Intellectual Masturbation and Other Fun Phrases
Well, that's it. My first semester of graduate school is officially over. I ran my completed final papers down to the school Friday night and with that, washed my hands of this semester.
As you may recall, a few weeks into this semester I began bemoaning what can only be described as the program's deep and persuasive intellectual masturbation. I was really growing concerned that, while a theoretical discipline, my entire NYU experience was going to amount to nothing more than preaching amongst the choir and studying nothing that would impact or affect the greater world of filmmaking.
A couple thoughts on that score...
As the semester went on, I began growing less and less concerned about it. It's not that my fears were unfounded (more on that in a moment); I simply began to realize that part of what I was experiencing was probably little more than retraining my mind to understand the vocabulary and cadence of a discipline I hadn’t engaged in for several years. Once the immersion was complete, the most prickly of my concerns vanished.
My Film Form and Film Sense class really settled into a comfortable rhythm and ended especially well as the final weeks were spent studying one of my favorite filmmakers, Orson Welles. The latter half of Film History and Historiography was fascinating as we were forced to confront the idea of nationalism in cinema and the manner in which film reflects both the way a country is and the way it wishes it could become or appear.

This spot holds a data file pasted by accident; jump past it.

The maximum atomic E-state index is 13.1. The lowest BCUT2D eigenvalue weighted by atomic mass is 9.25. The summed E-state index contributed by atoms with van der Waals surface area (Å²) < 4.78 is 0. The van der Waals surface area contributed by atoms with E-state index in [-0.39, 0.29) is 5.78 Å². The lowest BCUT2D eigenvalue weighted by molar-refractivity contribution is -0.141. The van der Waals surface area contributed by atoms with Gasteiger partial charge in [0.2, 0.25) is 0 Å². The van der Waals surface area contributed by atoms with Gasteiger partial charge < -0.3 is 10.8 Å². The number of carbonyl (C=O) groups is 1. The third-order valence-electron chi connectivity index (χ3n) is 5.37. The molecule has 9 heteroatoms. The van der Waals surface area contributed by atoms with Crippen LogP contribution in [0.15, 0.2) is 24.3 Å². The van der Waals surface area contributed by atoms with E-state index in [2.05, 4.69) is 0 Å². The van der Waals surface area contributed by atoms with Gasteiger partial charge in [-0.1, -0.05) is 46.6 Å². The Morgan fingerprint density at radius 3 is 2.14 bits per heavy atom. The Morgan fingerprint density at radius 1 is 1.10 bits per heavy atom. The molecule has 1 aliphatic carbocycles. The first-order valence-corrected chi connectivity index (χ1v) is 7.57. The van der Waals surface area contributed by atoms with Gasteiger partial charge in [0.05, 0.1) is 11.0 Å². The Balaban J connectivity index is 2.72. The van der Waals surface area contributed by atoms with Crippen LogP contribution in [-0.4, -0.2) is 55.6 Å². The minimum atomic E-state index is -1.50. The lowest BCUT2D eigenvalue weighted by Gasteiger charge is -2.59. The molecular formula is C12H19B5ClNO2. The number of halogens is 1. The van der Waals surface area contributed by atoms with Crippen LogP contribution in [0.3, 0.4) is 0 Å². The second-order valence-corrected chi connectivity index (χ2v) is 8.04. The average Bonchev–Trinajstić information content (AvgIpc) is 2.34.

If I and everyone else in the program have one massive, festering, angry bone to pick with NYU, it's that Cinema Studies has absolutely no interaction whatsoever with the Cinema Production students upstairs. There is a huge gulf that neither side seems to care enough about to bridge, if they even notice the problem in the first place. There is no way for Cinema Studies students to get some hands-on training, nor can Production students learn anything academically about the very art form they are learning to craft. The technical and the theoretical are kept absolutely separate and I think this is not only deeply disappointing, it is also irresponsible. Some schools have begun to integrate these programs. NYU, a paradigm among film schools, is woefully behind the curve here.
I realize now that the school will not change, or at least not in time for me to benefit from it. If I want to get to know the students who will be tomorrow's great directors (and even actors), I have to be proactive. Near the end of the semester, I began to spend some more time on the Production floors and come January, I have decided to throw my hat into the ring and volunteer my time on various student and independent films, helping out in any way I can. An enigma in my own program since I want to pursue elements of production myself after graduation, I see this as a way to start in the right direction.
It should come as no surprise then that my favorite class of the semester was Script and Narrative Analysis, in which I wrote a screenplay first act and studied the construction and composition of a good script. Not only was the professor captivating and the work engaging, the class had the perfect balance of theory and action.
And now I'm settling down to a month's vacation. I hope to get a paid internship soon with Sony Pictures or another production outfit here in New York that can give me one more leg up on my future, to say nothing of helping pay for the extraordinary absurdities of living in this wonderful but suffocatingly expensive city!
I'll obviously have a lot less to talk about over the next few weeks, but have decided to post some thoughts soon about some of the beautiful and profound films I've had the opportunity to see since the program began.
Until then, have a wonderful Christmas…